Are Maxwell's equations linearly dependent?

  • #1
cianfa72
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TL;DR Summary
About the linearly independence of Maxwell's
PDE equations
HI,
consider the 4 Maxwell's equations in microscopic/vacuum formulation as for example described here Maxwell's equations (in the following one assumes charge density ##\rho## and current density ##J## as assigned -- i.e. they are not unknowns but are given as functions of space and time coordinates).

Two of the equations are scalar (divergence based equations) while the other two give rise to 6 equations in 6 unknowns (curl based equations).

Therefore it seems there are 8 equations in 6 unknowns (##E## and ##B## field components).

Are the above partial differential equations (PDEs) actually linearly dependent ? Thanks.
 
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  • #2
Maxwell equations with EM potential is
[tex]\square A^\mu - \partial^\mu(\partial_\nu A^\nu)=-\mu_0 j^\mu[/tex]
where ##\mu,\nu##=0,1,2,3. Four equations for Four variables. Does this meet your point ?
 
  • #3
anuttarasammyak said:
Four equations for Four variables. Does this meet your point ?
Ok, from the solution of the above four PDEs one then get the EM fields.

BTW is the EM potential ##A^{\mu}## solution given in a specific gauge ?
 
  • #4
Coming back to the original question, the 4 Maxwell equations give conditions on divergence and curl of fields ##E## and ##B##. Perhaps the point is that to uniquely define each field such two conditions are actually necessary and sufficient.
 
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  • #5
We can use the fact that ##\bf B## has zero divergence to introduce a vector potential ##\bf A##, in terms of which ##\bf B## is given by

$$\bf B=\nabla\times A.$$



Now, the ##\nabla\times{\bf E}## equation can be written as

$$\nabla\times\left({\bf E}+\frac{1}{c}\partial_t{\bf A}\right)=0.$$

The vanishing of this curl, permits us to relate ##\bf E## to the vector potential ##\bf A## and
a scalar potential ##\phi## by
$${\bf E}=-\nabla\phi-\frac{1}{c}\partial_t{\bf A}.$$

So ##\bf E## and ##\bf B## are determined by 4 variables.
 
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  • #6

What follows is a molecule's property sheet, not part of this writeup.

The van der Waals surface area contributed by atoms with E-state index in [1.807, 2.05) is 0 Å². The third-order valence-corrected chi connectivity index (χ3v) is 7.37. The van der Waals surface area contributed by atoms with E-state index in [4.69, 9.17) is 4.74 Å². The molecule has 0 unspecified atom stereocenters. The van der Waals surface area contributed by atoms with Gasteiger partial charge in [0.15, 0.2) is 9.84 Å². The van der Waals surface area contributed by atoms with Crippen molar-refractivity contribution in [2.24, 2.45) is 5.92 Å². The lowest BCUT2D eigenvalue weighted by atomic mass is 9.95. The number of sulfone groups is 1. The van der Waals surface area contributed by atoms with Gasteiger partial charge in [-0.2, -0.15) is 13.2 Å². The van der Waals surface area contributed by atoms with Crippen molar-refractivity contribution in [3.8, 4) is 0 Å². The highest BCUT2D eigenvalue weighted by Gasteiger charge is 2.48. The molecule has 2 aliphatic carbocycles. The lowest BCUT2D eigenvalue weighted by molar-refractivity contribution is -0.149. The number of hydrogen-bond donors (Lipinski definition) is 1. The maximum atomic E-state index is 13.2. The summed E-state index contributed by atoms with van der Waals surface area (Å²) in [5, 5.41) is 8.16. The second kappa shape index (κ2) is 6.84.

What about the other two equations one for the divergence of ##E## and the other for the curl of ##B## ?
 
  • #7
They led to the two equations I wrote for B and E.
 
  • #8
Ok, I see. You started from ##\nabla \cdot B = 0## that enable us to introduce the vector potential ##A## such that ##B=\nabla\times A##.

Then exchancing ##\nabla## operator with derivative operator ##\partial / \partial_t## you get from ##\nabla \times E = - \partial B /\partial_t##
Meir Achuz said:
$$\nabla\times\left({\bf E}+\frac{1}{c}\partial_t{\bf A}\right)=0.$$

Vanishing of this curl enable us to write it as the gradient of a smooth function ##\phi## (the scalar potential).
Meir Achuz said:
The vanishing of this curl, permits us to relate ##\bf E## to the vector potential ##\bf A## and
a scalar potential ##\phi## by
$${\bf E}=-\nabla\phi-\frac{1}{c}\partial_t{\bf A}.$$
What about the last Maxwell equation for the divergence of ##E##, namely ##\nabla \cdot E = \rho## ?
 
  • #9
Just a quick note- this whole discussion seems limited to medium-free electromagnetics. If matter is present, 2 additional equations (constitutive relations) are required to, for example, connect E with D and B with H.
 
  • #10
D and H do not enter the two homogeneous Maxwell's equations.
 
  • #11
Meir Achuz said:
D and H do not enter the two homogeneous Maxwell's equations.
To be sure, I'm somewhat confused by the OP's relating 'microscopic' and 'vacuum', since they seem to refer to very different physical situations (Wiki notwithstanding).

If I understand your comment in the context of the OP's use of "microscopic/vacuum formulation", then I could argue that the constitutive relations D = ε0E and B = μ0H were snuck in without explanation.

My go-to reference for this stuff is Post's "Formal structure of electromagnetics"- for example, he states that the decomposition of the second order d'Alembertian wave equation into four first-order Maxwell field equations is not unique.
 
  • #12
Are you confusing microscopic with macroscopic?
There is no D or H for microscopic.
##\epsilon_0## and ##\mu_0## are just put there to confuse things.
 
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  • #13
Coming back to post #8 I believe the point is as follows: potential vector ##A## and scalar potential ##\phi## are defined so that the homogenous Maxwell's equations are automatically satisfied (it is actually an iff condition).

Then the expressions obtained for ##E## and ##B## using those potentials are replaced into non-homogenous Maxwell's equations (i.e. equations involving the sources ##\rho## and ##J##).

By solving those 4 equations for the 3 unknowns components of vector potential + scalar potential, one is actually solving the complete system of 4 Maxwell's equations.
 
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  • #14
Meir Achuz said:
Are you confusing microscopic with macroscopic?
There is no D or H for microscopic.
##\epsilon_0## and ##\mu_0## are just put there to confuse things.
Yes, the microscopic Maxwell's equations (as in the OP) do not involve D or H.
 

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